I am researching the origin of the title of this post and will report any interesting bits. It does perfectly encapsulate Canadian politics since Diefenbaker, at least. And given the Avro Arrow, maybe before.
I first encountered "Bananda" at Small Dead Animals, but it seems to have first appeared in a post on Andrew Coyne's blog.
To the point:
I'm not going to rehash the incredible range of corruption now being detailed in Canadian politics everytime I write on it, so, if you are not aware already, you can either check the previous comments on Canada from The Other Club - or skip this post.
I do want to present some comment on the topic from Mark Steyn, who is truly "The One-Man Global Content Provider."
Here he tells us something about why the Grits (that's the nickname for the Canadian Liberal Party, for those of you in Blue states and for the more recent Canadian immigrant) may still win re-election over the Tories (Canadian Progressive Conservative Party, ditto).
... On the other hand, [Toronto based lawyer, consultant and Liberal Party spin-doctor] Warren Kinsella does nicely distil what passes for sophisticated thinking in the political establishment: everybody does it, as Bill Clinton's defenders used to say, and, to judge from the call-in shows I've heard, far too many Canadians are saying today. One day, years from now, these supposed sophists and cynics who can't wait to dial their local radio host so they can shrug insouciantly "Everybody does it" will realize that if anyone in this wretched tale cuts a more pitiful figure than Jean Brault publicly sobbing or Jacques Corriveau claiming that he doesn't remember any of the salient points because he stood next to a fellow with Alzheimer's, if anyone's more pitiful it's them--the "everyone does it" crowd. If you're stopped in the street by a CBC reporter and you tell him, "Oh, everyone does it. That's politics. What's the big deal?", you're not being worldly and cynical, you're being played like a violin by the Liberal party fiddlers. In the diseased Dominion, our rulers are so cynical they're cynical about cynicism: they understand that once a political culture reaches a certain point of decay a large segment of the population is content to take refuge in the pose of cynicismEntire article here.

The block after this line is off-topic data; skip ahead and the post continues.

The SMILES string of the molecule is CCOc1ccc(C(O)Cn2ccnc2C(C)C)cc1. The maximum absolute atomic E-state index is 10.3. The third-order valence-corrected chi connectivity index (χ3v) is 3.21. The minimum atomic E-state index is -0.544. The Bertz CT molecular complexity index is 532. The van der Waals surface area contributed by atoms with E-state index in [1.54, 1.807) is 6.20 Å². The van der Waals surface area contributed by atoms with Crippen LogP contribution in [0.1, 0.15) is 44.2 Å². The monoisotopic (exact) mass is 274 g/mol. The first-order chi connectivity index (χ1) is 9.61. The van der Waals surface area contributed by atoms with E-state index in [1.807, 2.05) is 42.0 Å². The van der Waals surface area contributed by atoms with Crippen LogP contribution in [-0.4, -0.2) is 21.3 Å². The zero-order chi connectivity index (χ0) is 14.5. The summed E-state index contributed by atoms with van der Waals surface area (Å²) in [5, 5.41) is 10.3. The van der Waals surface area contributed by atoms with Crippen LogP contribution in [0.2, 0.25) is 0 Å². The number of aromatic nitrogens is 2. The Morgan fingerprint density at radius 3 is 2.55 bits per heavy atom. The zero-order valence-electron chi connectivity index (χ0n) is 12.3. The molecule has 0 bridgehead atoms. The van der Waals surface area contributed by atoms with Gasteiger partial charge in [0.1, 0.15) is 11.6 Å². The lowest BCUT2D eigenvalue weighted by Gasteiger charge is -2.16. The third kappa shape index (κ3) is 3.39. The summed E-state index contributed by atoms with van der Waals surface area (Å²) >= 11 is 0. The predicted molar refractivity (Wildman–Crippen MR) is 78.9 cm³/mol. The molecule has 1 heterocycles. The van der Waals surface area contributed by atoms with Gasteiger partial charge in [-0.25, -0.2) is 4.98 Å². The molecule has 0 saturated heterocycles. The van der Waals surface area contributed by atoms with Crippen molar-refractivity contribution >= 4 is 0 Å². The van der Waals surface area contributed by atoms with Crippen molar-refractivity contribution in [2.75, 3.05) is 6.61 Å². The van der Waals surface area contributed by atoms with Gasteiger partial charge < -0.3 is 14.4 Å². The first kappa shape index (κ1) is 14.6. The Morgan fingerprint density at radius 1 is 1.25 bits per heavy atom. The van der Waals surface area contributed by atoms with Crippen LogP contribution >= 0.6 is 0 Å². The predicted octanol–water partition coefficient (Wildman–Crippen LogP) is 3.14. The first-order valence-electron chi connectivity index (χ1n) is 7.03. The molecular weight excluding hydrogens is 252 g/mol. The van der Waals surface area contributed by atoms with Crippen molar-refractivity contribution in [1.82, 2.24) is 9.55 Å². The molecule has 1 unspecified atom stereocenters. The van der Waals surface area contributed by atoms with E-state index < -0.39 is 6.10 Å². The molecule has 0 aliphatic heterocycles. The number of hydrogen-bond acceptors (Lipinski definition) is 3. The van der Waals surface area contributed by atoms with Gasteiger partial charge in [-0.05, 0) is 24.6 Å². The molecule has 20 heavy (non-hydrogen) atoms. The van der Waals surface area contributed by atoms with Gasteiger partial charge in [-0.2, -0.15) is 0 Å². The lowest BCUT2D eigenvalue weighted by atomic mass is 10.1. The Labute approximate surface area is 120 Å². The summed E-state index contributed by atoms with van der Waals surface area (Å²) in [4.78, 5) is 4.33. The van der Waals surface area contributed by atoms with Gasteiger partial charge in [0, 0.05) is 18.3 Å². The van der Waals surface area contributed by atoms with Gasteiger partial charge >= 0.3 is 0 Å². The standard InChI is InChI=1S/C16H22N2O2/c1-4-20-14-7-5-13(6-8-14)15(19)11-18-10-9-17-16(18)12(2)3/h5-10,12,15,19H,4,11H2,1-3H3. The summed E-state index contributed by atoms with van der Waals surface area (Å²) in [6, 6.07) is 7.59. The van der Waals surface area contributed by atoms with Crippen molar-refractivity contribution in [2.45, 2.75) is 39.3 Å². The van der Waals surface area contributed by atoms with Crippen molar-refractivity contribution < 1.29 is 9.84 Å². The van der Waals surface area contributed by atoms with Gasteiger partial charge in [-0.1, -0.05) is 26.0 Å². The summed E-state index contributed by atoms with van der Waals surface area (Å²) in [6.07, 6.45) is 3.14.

The way I read it is that the Tories are thoroughly, if genteely, vilified; and Canadians are complacent about graft and suchlike behavior from politicians. They've been so completely bought with their own money that a working plurality can always be assembled to maintain social programs that demand confiscatory taxation.
In this expectation Canadian voters have much in common with the US choice between Democrats and Republicans.
What are minor, and increasingly tenuous, differences in outcome may be attributed to the more diffuse power centers in US government and the fact that Americans are thus far willing to consider gross corruption and malfeasance as at least barely more significant than regional and philosphical differences over pork and entitlements.
Canada is presently manifesting the worst aspects of a parliamentary system, and this must be laid at the feet of Canadian voters.
It probably will be once again so laid in mid-summer. Good luck Grits.
Fianlly, Canadians do have a legal remedy not available in the US - secession. A worthy topic we will pursue in future posts.